By: Tawanda Carlton, PR Account Executive

Reuters recently released its digital news report surveying over 75,000 people in 38 markets on current challenges facing the media business today. As a former news producer (who, my past colleagues would say, crossed over to the “other side”), reports such as this are advantageous from a PR perspective. I’ve gathered three key takeaways from their findings:

Trust in The Media is Still an Issue

The Report Says: Across all countries, the average level of trust in the news, in general, is down 2 percentage points (from 44% to 42%) and less than half of those surveyed (49%) agree they have lost trust in the media overall.

My Take:  I couldn’t agree more. The way we consume media has drastically shifted, thanks in part to new-age technology. As digital media usage advances, we are constantly inundated with reports of questionable news sources, internet trolls and content with malicious intent. This reinforces the narrative that trust in news outlets is falling across the world. As PR professionals, we can change this discourse by being transparent and accurate when communicating with the news media. We play an instrumental role as “middlemen” when supporting our clients and interfacing with the media on their behalf. 

Subscription Fatigue Is Setting In

The Report Says: Despite efforts of the news industry, we find only a small increase in the numbers paying for any online news – whether by subscription, membership, or donation-based. Growth is limited to a handful of countries mainly in the Nordic region (Norway 34%, Sweden 27%), while the percentage of those paying in the US (16%) remains stable after a big jump in 2017. 

My Take: The ability to access news by way of the mobile devices has completely revolutionized the delivery of information, while simultaneously destroying business models that have upheld news organizations for decades. It’s truly a sign of the times. Currently, large news organizations such as The New York Times, The Washington Post and The Wall Street Journal are allowing users to access two to three free articles unless a subscription is purchased. This happening primarily because advertising sales have dwindled with traditional news organizations who are looking for a new stream of revenue in subscriptions. However, this change begs the question; will people actually continue to pay for news? I wonder if this news subscription model will last. Even amongst those who do choose to subscribe,  “subscription fatigue” is becoming a thing and quite frankly, many people would rather pay for movie or music subscriptions than news.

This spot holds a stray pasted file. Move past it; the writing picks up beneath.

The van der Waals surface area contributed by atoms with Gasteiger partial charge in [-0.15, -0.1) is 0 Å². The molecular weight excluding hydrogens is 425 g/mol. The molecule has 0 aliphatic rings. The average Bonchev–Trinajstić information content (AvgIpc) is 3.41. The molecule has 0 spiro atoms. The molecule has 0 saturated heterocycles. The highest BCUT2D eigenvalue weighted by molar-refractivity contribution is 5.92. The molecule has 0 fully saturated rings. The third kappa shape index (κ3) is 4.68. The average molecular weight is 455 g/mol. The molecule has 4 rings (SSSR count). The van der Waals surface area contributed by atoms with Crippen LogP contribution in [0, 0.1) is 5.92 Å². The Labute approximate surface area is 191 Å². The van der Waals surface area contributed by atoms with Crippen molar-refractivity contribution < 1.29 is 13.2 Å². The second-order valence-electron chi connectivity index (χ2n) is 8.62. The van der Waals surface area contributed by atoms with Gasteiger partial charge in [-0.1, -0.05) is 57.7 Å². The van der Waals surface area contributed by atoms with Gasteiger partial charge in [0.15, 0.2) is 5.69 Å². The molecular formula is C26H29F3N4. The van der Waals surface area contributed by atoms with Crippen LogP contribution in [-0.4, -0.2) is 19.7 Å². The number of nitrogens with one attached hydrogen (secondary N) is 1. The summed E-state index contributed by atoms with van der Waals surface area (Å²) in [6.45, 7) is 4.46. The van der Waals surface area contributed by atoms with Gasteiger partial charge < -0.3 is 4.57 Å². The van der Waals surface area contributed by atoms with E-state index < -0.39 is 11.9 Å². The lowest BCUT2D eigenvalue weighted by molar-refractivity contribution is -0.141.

From a PR POV, gated content can become a hassle for PR professionals looking to amplify client news. I’ve had clients gain coverage in local and major publications with a paywall thus preventing them from sharing a complete article with their audience and colleagues. Of course, we’ve maneuvered our way around the wall of subscriptions, however, it’s a model I believe will soon become a thing of the past. 

The Younger Generation Has the Upper Hand

The Report Says: We look at the news consumption of younger generations – a group that is of great interest to news publishers around the world, but also one they are finding increasingly hard to reach. Young news users also rely on news aggregators like Apple News, Flipboard, and Upday, particularly when they use news in ‘time filler’ moments or want to get a quick update about what’s happening during intercepted moments (e.g. via a news alert). Aggregators are increasingly prominent on smartphones, where headline lists can be accessed by swiping left or right from the smartphone home screen.

(Image via Reuters)

My Take: This finding tells us what we already know. More than half of those surveyed (55%) access news through digital news platforms and news aggregators(or search engines) and most importantly, social media. Generation Z, for example, is considered the first “digitally native generation”, evident in their media consumption with digital-first publications, such as Vice, Refinery 29 and BuzzFeed. This groups “digital diet” favors platforms that can curate and rank articles using algorithms rather than editors. Their habits and interest are shaping the way news will be consumed for generations to come. As someone who consistently monitors for news and trends in my client’s industry, I can attest to the fact that receiving information from multiple outlets on one platform, as opposed to searching multiple news outlets, saves time providing me with the most up-to-date articles and insights, when I need it most. As PR professionals, this is not only imperative but allows us to position our clients and their business appropriately based on what’s trending with the media. 

As communicators, I view these findings to be both challenging and opportunistic as we have the ability to educate ourselves and our clients on the shift happening in news media. With this information, we are better equipped to provide expert counsel by preparing them for the changes that lie ahead.

If you are interested in reading the full report you can view the results, here.